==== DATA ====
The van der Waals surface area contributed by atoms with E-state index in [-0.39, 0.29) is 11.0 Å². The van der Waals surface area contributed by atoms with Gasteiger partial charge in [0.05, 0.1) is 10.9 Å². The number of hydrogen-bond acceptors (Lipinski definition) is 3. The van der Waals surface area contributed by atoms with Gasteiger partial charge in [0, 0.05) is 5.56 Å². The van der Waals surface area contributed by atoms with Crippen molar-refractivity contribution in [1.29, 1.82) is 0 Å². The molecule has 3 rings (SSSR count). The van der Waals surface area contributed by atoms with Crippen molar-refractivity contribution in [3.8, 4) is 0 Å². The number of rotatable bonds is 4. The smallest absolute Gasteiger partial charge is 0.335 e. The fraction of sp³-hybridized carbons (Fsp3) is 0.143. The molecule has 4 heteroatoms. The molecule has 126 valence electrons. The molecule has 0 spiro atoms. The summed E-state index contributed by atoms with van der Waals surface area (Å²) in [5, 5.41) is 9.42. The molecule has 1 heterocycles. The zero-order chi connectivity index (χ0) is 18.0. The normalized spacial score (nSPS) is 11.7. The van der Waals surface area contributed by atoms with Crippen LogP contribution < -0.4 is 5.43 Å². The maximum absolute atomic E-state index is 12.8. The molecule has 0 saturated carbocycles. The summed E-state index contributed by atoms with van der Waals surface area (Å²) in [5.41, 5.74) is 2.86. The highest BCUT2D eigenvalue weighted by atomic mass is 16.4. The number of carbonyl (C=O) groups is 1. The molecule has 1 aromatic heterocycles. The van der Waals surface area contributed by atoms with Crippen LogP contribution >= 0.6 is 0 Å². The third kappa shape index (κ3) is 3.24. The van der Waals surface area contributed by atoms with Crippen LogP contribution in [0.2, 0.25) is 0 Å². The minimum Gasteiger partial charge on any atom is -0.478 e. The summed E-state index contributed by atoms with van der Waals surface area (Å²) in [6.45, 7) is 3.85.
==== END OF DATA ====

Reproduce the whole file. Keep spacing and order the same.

The van der Waals surface area contributed by atoms with E-state index in [-0.39, 0.29) is 11.0 Å². The van der Waals surface area contributed by atoms with Gasteiger partial charge in [0.05, 0.1) is 10.9 Å². The number of hydrogen-bond acceptors (Lipinski definition) is 3. The van der Waals surface area contributed by atoms with Gasteiger partial charge in [0, 0.05) is 5.56 Å². The van der Waals surface area contributed by atoms with Crippen molar-refractivity contribution in [1.29, 1.82) is 0 Å². The molecule has 3 rings (SSSR count). The van der Waals surface area contributed by atoms with Crippen molar-refractivity contribution in [3.8, 4) is 0 Å². The number of rotatable bonds is 4. The smallest absolute Gasteiger partial charge is 0.335 e. The fraction of sp³-hybridized carbons (Fsp3) is 0.143. The molecule has 4 heteroatoms. The molecule has 126 valence electrons. The molecule has 0 spiro atoms. The summed E-state index contributed by atoms with van der Waals surface area (Å²) in [5, 5.41) is 9.42. The molecule has 1 heterocycles. The zero-order chi connectivity index (χ0) is 18.0. The normalized spacial score (nSPS) is 11.7. The van der Waals surface area contributed by atoms with Crippen LogP contribution < -0.4 is 5.43 Å². The maximum absolute atomic E-state index is 12.8. The molecule has 0 saturated carbocycles. The summed E-state index contributed by atoms with van der Waals surface area (Å²) in [5.41, 5.74) is 2.86. The highest BCUT2D eigenvalue weighted by atomic mass is 16.4. The number of carbonyl (C=O) groups is 1. The molecule has 1 aromatic heterocycles. The van der Waals surface area contributed by atoms with Crippen LogP contribution >= 0.6 is 0 Å². The third kappa shape index (κ3) is 3.24. The van der Waals surface area contributed by atoms with Crippen LogP contribution in [0.2, 0.25) is 0 Å². The minimum Gasteiger partial charge on any atom is -0.478 e. The summed E-state index contributed by atoms with van der Waals surface area (Å²) in [6.45, 7) is 3.85.